I loved The Diane Rehm Show on public radio when I lived in the States, so it was a thrill to learn that the show would be devoting a segment to "the history and modern relevance of fairy tales" this week. Fairy tales are usually covered in the media in a shallow (and sometimes deeply ignorant) way, but I trusted Ms. Rehm to do much better than this -- particularly as the guests she'd lined up were Maria Tatar, Marina Warner, and Ellen Kushner. Perfect! And, indeed, it was a splendid discussion. If you missed it, go here to have a listen.
(For those of you unfamiliar with the show, Diane Rehm's voice sounds strained because of spasmodic dysphonia, a neurological voice disorder that almost ended her career. Instead, she returned to the radio and used her show as a platform to raise public awareness of the condition. A remarkable woman.)
And on the subject of fairy tales:
I hope you haven't missed Marina Warner's excellent new book, Once Upon a Time: A Short History of the Fairy Tale, which just came out in October from Oxford University Press. "The more one knows fairy tales," she notes, "the less fantastical they appear; they can be vehicles of the grimmest realism, expressing hope against all the odds with gritted teeth."
Edited to add: I also recommend Warner's article "How Fairy Tales Grew Up," published in The Guardian this week.
The editors of Mirror, Mirrored (Gwarlingo Press) are planning a limited edition volume of Grimms Fairy Tales illustrated by contemporary artists from a wide range of disciplines, with an Introduction by Karen Joy Fowler. They are running a crowd-funding campaign for it now, with some lovely art as donation rewards.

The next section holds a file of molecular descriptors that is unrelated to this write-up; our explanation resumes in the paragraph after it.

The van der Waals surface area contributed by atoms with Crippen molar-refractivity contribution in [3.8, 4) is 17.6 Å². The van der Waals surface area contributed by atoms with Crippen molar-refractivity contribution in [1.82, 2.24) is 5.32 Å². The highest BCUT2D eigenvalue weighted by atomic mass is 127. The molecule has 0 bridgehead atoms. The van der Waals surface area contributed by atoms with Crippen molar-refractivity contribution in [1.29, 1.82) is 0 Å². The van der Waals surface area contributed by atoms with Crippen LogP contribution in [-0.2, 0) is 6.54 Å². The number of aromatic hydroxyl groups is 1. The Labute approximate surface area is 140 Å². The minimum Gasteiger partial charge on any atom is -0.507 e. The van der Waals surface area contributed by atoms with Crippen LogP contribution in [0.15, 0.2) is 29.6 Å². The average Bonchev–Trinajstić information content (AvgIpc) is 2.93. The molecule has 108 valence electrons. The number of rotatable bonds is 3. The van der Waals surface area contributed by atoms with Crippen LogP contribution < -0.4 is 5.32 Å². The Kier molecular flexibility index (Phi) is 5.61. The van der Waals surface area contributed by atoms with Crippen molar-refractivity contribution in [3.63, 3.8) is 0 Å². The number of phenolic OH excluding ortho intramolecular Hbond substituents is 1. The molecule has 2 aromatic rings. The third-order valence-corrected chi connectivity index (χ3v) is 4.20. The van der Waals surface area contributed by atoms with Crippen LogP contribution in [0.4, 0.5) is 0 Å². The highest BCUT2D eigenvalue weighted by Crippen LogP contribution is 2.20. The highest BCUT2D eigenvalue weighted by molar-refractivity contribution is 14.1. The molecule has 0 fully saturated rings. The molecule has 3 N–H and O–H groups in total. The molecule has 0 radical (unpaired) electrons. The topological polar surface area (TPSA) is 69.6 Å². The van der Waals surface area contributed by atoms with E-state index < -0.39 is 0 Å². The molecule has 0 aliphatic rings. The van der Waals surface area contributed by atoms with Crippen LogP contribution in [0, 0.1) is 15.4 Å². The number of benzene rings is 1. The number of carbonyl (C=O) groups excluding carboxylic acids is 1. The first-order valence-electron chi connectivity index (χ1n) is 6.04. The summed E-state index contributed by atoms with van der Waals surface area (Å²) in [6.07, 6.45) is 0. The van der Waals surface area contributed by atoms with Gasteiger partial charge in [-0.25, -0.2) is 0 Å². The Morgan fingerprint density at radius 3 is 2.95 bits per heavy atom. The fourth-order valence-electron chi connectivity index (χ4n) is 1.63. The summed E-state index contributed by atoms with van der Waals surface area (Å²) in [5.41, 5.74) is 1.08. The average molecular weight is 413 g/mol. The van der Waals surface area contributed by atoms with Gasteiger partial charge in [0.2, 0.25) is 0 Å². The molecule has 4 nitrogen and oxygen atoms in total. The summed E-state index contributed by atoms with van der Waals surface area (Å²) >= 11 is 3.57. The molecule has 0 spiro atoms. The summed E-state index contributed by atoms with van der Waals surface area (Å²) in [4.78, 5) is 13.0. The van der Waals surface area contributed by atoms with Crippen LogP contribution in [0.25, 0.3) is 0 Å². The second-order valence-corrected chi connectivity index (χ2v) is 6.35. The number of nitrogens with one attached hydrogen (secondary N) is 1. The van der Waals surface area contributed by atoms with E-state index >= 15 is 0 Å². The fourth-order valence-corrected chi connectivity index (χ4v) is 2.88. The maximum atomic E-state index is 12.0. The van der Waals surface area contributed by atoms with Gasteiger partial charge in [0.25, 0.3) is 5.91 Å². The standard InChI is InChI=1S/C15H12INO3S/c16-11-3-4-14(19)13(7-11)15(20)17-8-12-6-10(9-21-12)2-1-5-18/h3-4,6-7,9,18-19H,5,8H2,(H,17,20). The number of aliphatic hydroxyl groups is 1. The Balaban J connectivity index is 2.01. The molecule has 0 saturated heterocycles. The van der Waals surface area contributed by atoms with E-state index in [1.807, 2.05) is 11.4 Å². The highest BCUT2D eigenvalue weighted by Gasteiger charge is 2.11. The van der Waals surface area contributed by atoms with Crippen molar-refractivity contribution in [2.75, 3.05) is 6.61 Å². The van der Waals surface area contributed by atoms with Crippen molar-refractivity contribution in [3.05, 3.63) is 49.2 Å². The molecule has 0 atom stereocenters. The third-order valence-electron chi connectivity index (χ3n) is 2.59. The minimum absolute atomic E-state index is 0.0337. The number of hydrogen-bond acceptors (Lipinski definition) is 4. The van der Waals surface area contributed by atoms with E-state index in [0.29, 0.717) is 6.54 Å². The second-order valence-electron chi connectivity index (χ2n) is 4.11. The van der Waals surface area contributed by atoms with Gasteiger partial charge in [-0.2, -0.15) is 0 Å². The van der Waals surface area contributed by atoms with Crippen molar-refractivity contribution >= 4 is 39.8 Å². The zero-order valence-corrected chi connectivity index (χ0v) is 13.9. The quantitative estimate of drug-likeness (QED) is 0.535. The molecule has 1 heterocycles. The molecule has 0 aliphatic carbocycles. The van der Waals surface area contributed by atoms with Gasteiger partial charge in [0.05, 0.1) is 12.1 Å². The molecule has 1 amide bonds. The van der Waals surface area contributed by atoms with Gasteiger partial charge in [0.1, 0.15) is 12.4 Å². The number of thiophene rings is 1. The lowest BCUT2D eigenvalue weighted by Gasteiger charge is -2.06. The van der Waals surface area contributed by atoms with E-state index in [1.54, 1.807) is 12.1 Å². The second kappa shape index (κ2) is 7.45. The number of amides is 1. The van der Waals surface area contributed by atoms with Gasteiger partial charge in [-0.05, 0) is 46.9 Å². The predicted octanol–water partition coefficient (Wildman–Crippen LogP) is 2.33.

And last: Go here to watch a video of Philip Pullman discussing the enduring power of stories in a clip from the BBC's Newsnight programme.
The illustrations in this post are by Marianne Stokes (1855-1927) -- a painter who, though little known today, was considered one of the leading women artists of Victorian England.
Born in Austria, Marianne studied in Munich and Paris, lived in arts colonies in Brittany and Denmark, then settled in St. Ives, Cornwall with her British husband, landscape painter Adrian Stokes. In Cornwall, she was part of the lively Newlyn group of plein air artists (along with her close friend Elizabeth Stanhope Forbes), until falling under the spell of Pre-Raphaelitism from the 1890s onward. The Stokes then lived and worked in London, with frequent painting trips abroad -- spending half their year in rural Austria, Hungry, and the Tartra Mountain villages between Slovakia and Poland. If you'd like to know more, I recommend Utmost Fidelity: The Painting Lives of Marianne and Adrian Stokes by Magdalen Evans.
lllustrations above: "The Frog Prince," "Snow White," an untitled magazine cover illustration from 1907, and "Melisande." The tapestry design is "Women's Worth" (based on a Schiller poem), created for Morris & Co. in 1912.